HomeInternationalCoach challenges current and ex-Morocco football stars

Coach challenges current and ex-Morocco football stars


by sports reporter

Former US international and Morocco director of women’s football Kelly Lindsay has challenged current and former players in that country to step up to the blade and lead the game into the glorious future.

This follows the signing of a historic dedicated women’s football strategy aimed at growing the ladies’ game in the next four years between the Morocco Football Federation (FRMF) and stakeholders such as National Women’s Football League (LNFF), and the National Technical Directorate (DTN) last week.

A massive investment into the women’s game in that country was agreed upon while some audacious objectives such as qualification to global and continental events were set.

Another targets include getting about 90,000 women playing the game by 2024 as well as train 10,000 women with the technical skills to coach at women’s clubs.

It is in this area that Kelly who is also the national team coach feels current and former players will need to come in handy and take the lead.

“For women who are currently playing or are former players, I sense the passion for developing the women’s game runs deep in their veins,” Kelly said.

“We need these women to be the leaders of the game, to provide female role models and support for young girls who want to be a part of the game. We need to commit to personally inviting every young girl into the game of football with us.

“Once a young woman gets the passion of football in her heart, and we provide her the opportunities to develop as a person and player, as well as, the pathway to a career in the game, nothing can stop her. We very much look forward to the women of Morocco being the future leaders of the game,” the 40-year-old former US defender added.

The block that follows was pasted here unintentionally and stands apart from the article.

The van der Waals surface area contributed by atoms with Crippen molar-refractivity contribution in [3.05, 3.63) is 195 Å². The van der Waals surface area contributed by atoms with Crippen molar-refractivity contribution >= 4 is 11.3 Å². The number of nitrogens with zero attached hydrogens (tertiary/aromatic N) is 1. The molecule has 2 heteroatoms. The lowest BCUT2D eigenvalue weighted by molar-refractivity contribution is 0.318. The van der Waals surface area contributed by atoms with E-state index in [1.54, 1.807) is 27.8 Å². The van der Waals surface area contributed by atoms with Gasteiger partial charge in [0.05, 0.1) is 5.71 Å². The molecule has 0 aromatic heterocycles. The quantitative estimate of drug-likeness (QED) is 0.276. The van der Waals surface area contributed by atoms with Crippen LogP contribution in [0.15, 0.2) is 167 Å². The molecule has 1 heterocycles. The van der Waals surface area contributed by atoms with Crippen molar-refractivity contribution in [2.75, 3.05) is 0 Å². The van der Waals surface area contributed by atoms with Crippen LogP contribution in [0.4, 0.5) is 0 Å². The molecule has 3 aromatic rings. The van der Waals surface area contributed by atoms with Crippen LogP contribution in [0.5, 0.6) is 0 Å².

Women football in Morocco is set for a complete professional makeover with top-flight teams in the new women’s league now entitled to monthly funding from the FRMF of up to US$130,000.

On the other hand second-tier competition will be receiving about US$86,000 per month to help pay the salaries of players and technical staff.

The regional leagues will get just over $10,000 for the development of women’s football subject to respect of the terms of the contract.

“For any woman in the world, it is hard to make a living in the women’s game, and if we do not provide opportunity and stability, then women cannot commit to a long-term career in developing the game.

“This convention focuses on providing careers for players, coaches and leaders of the game to have stable careers, make a living, and develop as professionals,” said Kelly Lindsey.

Kelly has complete faith in the attainability of the set objectives which she says are practical and inspiring.

“The objectives are very practical and inspiring at the same time. We want to be transformative, and that requires a strategy with big goals and aspirations, as well as a step by step development plan to achieve each phase of the vision.

“No one person can achieve this alone, that is what makes these objectives unique, we need the entire country to unite together around the development of women’s football from grassroots through elite, and that is our vision and mission.

“We have a lot of work to do. It will take the entire country working together to achieve the objectives we have set forth for the women’s game,” she said.

The American’s personal vision for women football in Morocco is simple.

“Simply, I want the people of Morocco to fall in love with their women’s team. I want the women’s teams and coaches to bring great pride to the country on the African and International stage,” revealed Kelly.

Morocco is looking to get the women’s team in the top 50 of FIFA rankings and top three in African Nation as well as qualify teams for Afcon, World Cup and Olympics by 2024.

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